Manfred Pernice, Der 4. Roland, 2012, wood, 82 5/8 x 29 x 59 7/8".

Manfred Pernice, Der 4. Roland, 2012, wood, 82 5/8 x 29 x 59 7/8".

Manfred Pernice

Manfred Pernice, Der 4. Roland, 2012, wood, 82 5/8 x 29 x 59 7/8".

Manfred Pernice’s exhibition “blubber(t)” opened in a room filled with wooden boxes of varying sizes stacked one on top of the other like pyramids, lacquered in solid-white blocks and lines of colors such as turquoise, fluorescent lime green, and deep purple. Positioned on these were knickknacks: a brass elephant, a Captain Bluebear figurine, and a seagull ornament. Some boxes, left unpainted and unstacked, looked more like crates; others had scenes from the African plains stenciled on them, complete with animal silhouettes, trees, and sunsets. The grouping seemed to evoke civilization and imperialism, popular culture, and historical trade routes that channel the flow of goods and people.

In the next room, two sculptures, Coca Cola and K+K (2) (all works cited, 2012), looked like enlarged versions of those flattened crates in the first room, within which internal grids have been constructed with raised or lowered sections. Objects are placed within these square frames—a soda bottle in Coca Cola, for instance, or a white geometric sculpture in K+K (2). The sides of each sculpture are treated with swaths of white, brown, or gray lacquer, and, in the case of K+K (2), a text pasted from a booklet, also contained in one of the sculpture’s internal squares, about a Henry Moore sculpture, King and Queen, 1952–53 (König und Königin in German, thus the title K+K). Then there was Beratung (Debate), made from angular wooden columns and boards forming a bar on which were placed such items as a milk carton and a hairbrush suspended from an old coat hanger. This sculpture was placed in a corner just before this room’s exit, where Infotafel (Information Board) was installed: a stretch of wall painted black, on which newspaper clippings from the travel and gardening sections were pasted.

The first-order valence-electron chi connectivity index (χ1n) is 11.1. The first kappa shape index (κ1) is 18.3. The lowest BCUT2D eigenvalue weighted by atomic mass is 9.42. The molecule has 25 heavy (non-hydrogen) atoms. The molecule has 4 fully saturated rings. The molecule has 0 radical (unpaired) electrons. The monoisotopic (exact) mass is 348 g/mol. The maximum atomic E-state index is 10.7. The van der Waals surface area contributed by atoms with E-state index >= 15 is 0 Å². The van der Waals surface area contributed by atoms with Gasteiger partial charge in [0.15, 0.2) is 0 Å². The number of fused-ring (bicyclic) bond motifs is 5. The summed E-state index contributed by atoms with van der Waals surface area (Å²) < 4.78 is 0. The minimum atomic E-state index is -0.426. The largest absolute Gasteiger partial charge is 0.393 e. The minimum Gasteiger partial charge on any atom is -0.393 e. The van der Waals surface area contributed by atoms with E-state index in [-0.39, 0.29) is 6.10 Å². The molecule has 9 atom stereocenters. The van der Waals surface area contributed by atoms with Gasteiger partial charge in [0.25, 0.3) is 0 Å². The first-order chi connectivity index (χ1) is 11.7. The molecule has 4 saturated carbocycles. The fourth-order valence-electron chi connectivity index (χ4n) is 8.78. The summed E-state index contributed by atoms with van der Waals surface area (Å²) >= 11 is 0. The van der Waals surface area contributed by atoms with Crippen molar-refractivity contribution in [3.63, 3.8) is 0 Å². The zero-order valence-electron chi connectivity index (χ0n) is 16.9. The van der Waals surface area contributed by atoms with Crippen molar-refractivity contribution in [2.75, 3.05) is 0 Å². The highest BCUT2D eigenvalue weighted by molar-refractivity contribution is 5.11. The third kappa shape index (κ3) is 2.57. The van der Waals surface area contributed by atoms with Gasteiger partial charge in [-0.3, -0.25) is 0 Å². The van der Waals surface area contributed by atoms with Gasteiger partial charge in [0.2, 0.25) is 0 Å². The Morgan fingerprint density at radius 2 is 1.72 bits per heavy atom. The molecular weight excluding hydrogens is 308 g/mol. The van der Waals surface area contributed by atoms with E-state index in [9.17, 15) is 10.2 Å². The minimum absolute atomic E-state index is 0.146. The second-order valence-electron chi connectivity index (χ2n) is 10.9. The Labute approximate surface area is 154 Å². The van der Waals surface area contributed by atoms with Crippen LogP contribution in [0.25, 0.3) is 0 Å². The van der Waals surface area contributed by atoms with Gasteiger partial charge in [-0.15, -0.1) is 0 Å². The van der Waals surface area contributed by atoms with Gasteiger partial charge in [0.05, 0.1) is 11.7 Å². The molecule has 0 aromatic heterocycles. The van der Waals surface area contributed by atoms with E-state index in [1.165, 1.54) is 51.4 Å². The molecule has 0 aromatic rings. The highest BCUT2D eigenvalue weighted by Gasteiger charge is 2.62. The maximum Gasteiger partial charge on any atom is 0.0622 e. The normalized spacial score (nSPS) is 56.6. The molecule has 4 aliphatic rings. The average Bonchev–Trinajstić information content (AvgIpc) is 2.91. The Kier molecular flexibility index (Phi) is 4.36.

Somehow the arrangement recalled Kazimir Malevich’s Black Square, 1915, and the eternal questions raised by the representational frame. Perhaps it was the way Coca Cola and K+K (2)—those two perfectly square sculptures—contained the complexity of their material compositions within a clearly delineated space: the square, itself internally organized by a clear grid. A kind of explication for this use of abstraction came in the final room on the second floor, containing just one work, Der 4. Roland, a sleek, boxlike wooden sculpture with sections painted solidly in black or white. Pasted discreetly on the sculpture, a text recounts the history of the first and only statue in Germany of Roland—a figure from medieval history and legend, one of Charlemagne’s knights—on horseback. Roland was a popular symbol for villages, towns, and cities across Germany operating independently of noble or clerical rule. The statue is located in the city of Haldensleben, which had its own government established under the decree of King Otto I in 966, and was erected in the market square in the fifteenth century.

Like the works in the other two rooms in this precisely staged exhibition, Der 4. Roland charts a specific social history of commerce and culture mapped by both object and context. It contextualizes the white cube as a social space where artworks, abstract or otherwise, become inscribed with meanings and values that are rooted in history and ideology, just like those public monuments installed in the marketplace, where value, or lack thereof, is ultimately dictated—or projected?—by social consensus.

Stephanie Bailey